We can assign values to variables with ease.
Assigning a value to a variable works from right to left. The value on the right will be assigned to the variable name on the left. Let's look at each one:
$variable = 10; - This simply assigns the value of 10 to the variable name $variable. If we now printed out the variable, it would return 10. If we used the variable in a function it would be handled as the value 10. Assigning 10 to a variable is just a way to give 10 a name for us to work with.
$variable = 'This is a variable'; - This assigns a string to the variable. This variable would now be equal to This is a variable. It allows us to easily work with the string, using a variable to represent it.
$variable_two = "$variable containing a variable"; - notice i used double quotes to contain the string this time. I did this because we want to assign the value of $variable to $variable_two. This will interpret the value of $variable and assign it, with the other parts of the string, to $variable_two. $variable_two would now contain "This is a variable containing a variable". If i were to use single quotes:
$variable_two = '$variable containing a variable.';
$variable_two would contain "$variable containing a variable". This is called interpolation. If you wish the value of a variable to be interpreted, it must be contained within double quotes, if it isn't, PHP will not interpret it and will use the actual string within the quotes.
$variable_three = $variable_two; - We can assign a variable to another variable easily. We do not need to contain it within any quotes. $variable_three will now be a copy of $variable_two. Referring to interpolation, what would happen if we did:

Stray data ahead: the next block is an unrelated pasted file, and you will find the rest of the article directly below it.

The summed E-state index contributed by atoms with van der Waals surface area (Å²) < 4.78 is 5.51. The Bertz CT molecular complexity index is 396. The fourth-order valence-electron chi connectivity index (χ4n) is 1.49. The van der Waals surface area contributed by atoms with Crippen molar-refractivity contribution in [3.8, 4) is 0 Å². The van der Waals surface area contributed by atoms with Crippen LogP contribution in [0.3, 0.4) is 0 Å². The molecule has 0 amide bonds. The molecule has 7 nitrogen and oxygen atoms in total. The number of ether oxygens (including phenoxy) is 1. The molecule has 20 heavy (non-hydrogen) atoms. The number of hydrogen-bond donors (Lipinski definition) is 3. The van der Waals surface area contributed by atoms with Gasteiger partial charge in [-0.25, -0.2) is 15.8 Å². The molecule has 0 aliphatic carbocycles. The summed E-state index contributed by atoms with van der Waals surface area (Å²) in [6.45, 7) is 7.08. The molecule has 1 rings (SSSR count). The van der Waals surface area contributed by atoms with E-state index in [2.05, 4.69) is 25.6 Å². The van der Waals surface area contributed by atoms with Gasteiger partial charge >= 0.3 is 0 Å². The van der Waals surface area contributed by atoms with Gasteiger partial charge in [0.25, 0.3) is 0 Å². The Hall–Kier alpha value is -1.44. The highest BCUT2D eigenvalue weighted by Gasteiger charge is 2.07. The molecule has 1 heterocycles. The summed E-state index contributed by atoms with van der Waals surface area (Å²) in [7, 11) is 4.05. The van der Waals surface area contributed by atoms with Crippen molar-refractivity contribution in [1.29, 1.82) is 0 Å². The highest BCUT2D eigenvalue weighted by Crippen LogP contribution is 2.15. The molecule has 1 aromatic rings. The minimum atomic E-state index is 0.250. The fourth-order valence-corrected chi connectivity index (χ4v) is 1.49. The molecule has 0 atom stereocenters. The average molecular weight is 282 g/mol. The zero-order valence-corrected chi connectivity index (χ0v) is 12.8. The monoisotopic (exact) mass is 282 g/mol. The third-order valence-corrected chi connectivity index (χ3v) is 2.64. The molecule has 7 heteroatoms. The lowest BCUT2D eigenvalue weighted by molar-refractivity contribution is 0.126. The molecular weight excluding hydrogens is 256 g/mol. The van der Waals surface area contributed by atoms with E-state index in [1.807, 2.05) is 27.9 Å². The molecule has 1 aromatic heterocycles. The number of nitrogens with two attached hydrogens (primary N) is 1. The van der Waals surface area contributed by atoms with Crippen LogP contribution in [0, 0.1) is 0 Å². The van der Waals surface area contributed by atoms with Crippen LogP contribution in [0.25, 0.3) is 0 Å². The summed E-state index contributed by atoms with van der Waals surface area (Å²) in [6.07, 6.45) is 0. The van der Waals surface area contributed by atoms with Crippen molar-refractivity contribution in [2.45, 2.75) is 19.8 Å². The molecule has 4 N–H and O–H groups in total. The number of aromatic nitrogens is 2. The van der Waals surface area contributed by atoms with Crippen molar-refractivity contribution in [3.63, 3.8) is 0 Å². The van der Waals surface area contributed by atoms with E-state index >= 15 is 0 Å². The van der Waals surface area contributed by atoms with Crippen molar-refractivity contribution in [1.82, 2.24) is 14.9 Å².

The first example would be the same as without quotes, they both work the same; it is just good coding practice to leave out the quotes if they're not necessary. The second example would not interpret the variable value and $variable_three would contain simply "$variable_two". Get to grips with interpolation.
Look in the example above:
What's the deal with that // or bit? That's a comment. You can leave little notes in your PHP coding, explain what is happening so others can understand your coding more easily. One line comments are of the format:
// This is a comment
Anything after // and on the same line, will not be parsed by PHP, PHP will know it is a comment and not interpret it as a PHP command. We can also use:
/*This is a comment
that can span multiple lines*/
This comment can span multiple lines, /* signifies the start of the comment, */ signifies the end of the comment. Any text between these two symbols will not be parsed by PHP.
We can also use Perl-style comments:
# This is a comment
This can only be on one line also.
Another PHP Example
Now that we know how to use variables, let's write a page that uses them.
Firstly we open PHP mode and assign our variables their values. We then close PHP mode and print out the HTML. When we get to the title, we open PHP mode, echo the title variable, which contains "Hello World" and then close PHP mode. We then print out more HTML, open PHP mode and echo the string containing my name, close PHP mode and print out the rest of the HTML. Easy eh?
In the above example, when we want to print out a variable name we do <?php echo $title; ?> . There is a shortcut for this, PHP is clever that way.
<?=$name?> is just a short way to do <?php echo $name; ?> . Remember the equal (=) sign, it's alot easier to use this method when printing out many variable values.
If you're a Perl lover trying to learn PHP, you may be surprised with how it behaves. If you submit a form containing:
<input type="text" name="username">
The data submitted through this form input will automatically be available to you in the variable $username. If you set a cooke named "a_cookie", this will be automatically available to you in $a_cookie. If you send the query string:
The variable $section will be available to you automatically, and will contain "mail". This is a nifty feature of PHP, but some people question it security-wise. You can turn "register global variables" off in the PHP configuration file if you wish, to increase security. If you do:
But don't worry about that yet. Just thought I'd mention it.
That just about wraps it up for variables, let's go on and look at arrays.
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